Dennett, D. C. (1991). Consciousness Explained. Boston: Little, Brown.
“Daniel C. Dennett, the director of the Center for Cognitive Studies at Tufts University, is one of a handful of philosophers who feel this quest is so important that they have become as conversant in psychology, neuroscience and computer science as they are in philosophy. Consciousness Explained is his attempt, as audacious as its title, to come up with a scientific explanation for that feeling, sometimes painful, sometimes exhilarating, of being alive and aware, the object of one’s own deliberations.” (From George Johnson’s review in The New York Times, November 10, 1991.)

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Chapter 9: Intelligence


Intelligence Test:
This is a fun website with lots of information and you can even take an IQ test if you dare!

Neuroscience for Kids - Smart Drugs:
A University of Washington site that has great starter questions and references on neuroscience topics.

Crash Course Psychology:
Entertaining and critical introduction to the psychology of intelligence and intelligence tests.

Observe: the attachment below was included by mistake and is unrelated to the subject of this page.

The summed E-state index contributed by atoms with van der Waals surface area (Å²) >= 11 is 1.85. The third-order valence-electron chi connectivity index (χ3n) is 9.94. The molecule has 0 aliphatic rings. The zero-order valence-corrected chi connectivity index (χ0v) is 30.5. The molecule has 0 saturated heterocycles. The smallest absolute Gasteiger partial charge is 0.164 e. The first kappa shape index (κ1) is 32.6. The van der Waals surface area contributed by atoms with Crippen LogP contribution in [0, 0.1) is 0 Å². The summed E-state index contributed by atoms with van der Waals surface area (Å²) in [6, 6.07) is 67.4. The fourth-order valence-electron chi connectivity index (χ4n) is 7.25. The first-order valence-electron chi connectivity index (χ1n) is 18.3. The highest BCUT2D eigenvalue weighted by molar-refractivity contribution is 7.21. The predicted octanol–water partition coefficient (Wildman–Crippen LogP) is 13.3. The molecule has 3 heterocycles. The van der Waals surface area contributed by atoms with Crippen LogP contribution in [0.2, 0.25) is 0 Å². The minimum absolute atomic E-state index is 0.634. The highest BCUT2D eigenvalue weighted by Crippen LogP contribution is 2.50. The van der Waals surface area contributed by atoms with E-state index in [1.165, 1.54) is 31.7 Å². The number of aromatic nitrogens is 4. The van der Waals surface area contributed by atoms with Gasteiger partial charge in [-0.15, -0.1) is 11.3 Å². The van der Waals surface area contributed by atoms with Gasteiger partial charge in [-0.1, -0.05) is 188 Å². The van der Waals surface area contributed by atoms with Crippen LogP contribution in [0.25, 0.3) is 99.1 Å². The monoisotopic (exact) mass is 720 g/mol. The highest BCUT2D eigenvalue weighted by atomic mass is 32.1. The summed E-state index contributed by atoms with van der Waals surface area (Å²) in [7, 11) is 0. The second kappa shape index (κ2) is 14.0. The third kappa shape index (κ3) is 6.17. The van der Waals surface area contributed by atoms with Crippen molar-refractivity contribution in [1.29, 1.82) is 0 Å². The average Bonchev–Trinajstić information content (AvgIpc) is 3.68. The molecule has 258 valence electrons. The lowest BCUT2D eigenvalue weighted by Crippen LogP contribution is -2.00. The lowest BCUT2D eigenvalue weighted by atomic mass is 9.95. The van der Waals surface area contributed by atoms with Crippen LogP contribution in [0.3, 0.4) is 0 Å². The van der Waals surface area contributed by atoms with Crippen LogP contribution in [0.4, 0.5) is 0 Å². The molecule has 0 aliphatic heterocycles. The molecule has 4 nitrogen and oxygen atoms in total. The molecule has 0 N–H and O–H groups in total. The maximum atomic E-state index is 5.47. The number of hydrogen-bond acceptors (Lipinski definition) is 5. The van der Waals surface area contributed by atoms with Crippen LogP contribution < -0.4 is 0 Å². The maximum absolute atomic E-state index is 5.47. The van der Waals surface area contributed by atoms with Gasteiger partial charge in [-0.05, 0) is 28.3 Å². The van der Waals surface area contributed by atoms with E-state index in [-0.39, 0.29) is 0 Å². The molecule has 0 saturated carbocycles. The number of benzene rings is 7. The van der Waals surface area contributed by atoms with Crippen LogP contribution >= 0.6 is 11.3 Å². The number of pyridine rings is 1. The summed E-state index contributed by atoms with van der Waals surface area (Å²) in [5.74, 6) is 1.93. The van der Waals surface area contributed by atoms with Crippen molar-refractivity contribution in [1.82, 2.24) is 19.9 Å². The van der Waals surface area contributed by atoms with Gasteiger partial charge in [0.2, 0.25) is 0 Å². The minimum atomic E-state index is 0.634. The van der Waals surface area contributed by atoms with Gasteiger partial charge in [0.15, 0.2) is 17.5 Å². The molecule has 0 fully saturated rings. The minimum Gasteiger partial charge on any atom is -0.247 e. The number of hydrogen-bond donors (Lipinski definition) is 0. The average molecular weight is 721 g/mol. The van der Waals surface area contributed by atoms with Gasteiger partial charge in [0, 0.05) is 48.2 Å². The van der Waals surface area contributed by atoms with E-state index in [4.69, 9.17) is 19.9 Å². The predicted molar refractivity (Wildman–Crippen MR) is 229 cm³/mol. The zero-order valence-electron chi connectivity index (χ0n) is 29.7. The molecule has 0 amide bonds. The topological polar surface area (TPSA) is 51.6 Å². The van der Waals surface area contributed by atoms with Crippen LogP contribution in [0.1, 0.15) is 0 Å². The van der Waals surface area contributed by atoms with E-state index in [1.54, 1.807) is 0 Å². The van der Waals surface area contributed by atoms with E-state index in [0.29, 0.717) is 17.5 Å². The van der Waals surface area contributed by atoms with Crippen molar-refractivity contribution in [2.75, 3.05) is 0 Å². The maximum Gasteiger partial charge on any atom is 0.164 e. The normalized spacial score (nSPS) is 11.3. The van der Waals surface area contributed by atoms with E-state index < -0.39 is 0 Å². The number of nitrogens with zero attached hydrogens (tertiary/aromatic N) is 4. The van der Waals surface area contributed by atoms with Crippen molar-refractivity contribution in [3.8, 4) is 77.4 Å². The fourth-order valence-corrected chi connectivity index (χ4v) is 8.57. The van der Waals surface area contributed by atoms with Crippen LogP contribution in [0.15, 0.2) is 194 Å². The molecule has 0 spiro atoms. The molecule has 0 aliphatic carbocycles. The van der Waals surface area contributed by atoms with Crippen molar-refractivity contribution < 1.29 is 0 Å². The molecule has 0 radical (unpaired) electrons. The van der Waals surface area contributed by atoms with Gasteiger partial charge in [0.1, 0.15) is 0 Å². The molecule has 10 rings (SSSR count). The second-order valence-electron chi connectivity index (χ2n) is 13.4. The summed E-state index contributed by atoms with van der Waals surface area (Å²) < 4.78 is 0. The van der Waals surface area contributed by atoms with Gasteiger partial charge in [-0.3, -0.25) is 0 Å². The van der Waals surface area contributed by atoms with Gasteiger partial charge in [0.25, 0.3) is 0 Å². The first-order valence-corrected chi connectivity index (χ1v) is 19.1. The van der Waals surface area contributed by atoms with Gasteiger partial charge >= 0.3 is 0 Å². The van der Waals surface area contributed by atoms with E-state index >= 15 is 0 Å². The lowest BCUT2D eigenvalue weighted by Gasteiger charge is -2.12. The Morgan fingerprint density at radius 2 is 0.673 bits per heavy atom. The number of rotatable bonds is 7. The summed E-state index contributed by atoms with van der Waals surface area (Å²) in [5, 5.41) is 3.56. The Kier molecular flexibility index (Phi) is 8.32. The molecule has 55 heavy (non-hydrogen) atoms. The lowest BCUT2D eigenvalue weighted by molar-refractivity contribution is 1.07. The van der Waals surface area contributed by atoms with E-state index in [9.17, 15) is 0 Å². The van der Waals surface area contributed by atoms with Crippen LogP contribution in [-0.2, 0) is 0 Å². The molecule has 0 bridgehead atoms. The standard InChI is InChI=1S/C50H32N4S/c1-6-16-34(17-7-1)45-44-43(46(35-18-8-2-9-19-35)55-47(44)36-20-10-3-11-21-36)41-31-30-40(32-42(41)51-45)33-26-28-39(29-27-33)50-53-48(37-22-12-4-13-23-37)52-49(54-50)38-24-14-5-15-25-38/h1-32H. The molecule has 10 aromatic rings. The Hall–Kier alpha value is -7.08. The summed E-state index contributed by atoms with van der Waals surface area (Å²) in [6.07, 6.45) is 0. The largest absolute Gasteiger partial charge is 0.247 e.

Suggested Reading

Hawkins, J., and Blakeslee, S. (2004). On Intelligence. New York: Times Books.
The creator of the Palm Pilot and a science writer take on neuroscience and computing as they relate to ideas of intelligence.

Thomas, D., and Inkson, K. (2004). Cultural Intelligence: People Skills for Global Business. San Francisco: Berret-Koehler.
Advice on a kind of intelligence that isn’t typically taught in the standard education system: how to relate to people in other cultures, particularly when conducting business.

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Chapter 10: Emotion and motivation


Empathy Test:
How empathetic are you? Take this online empathy test.

Paul Ekman:
Paul Ekman is one of the pioneers of human emotional expressions. The hit TV series, “Lie to Me” is based on Ekman, and on his webiste you can watch him explain how he uses micro expressions to detect subtle emotions and even liars!

Fake smiles:
You can take a test to see how good you are at spotting the difference between a fake smile and a real one on this BBC website.

Eating Disorders Research Team: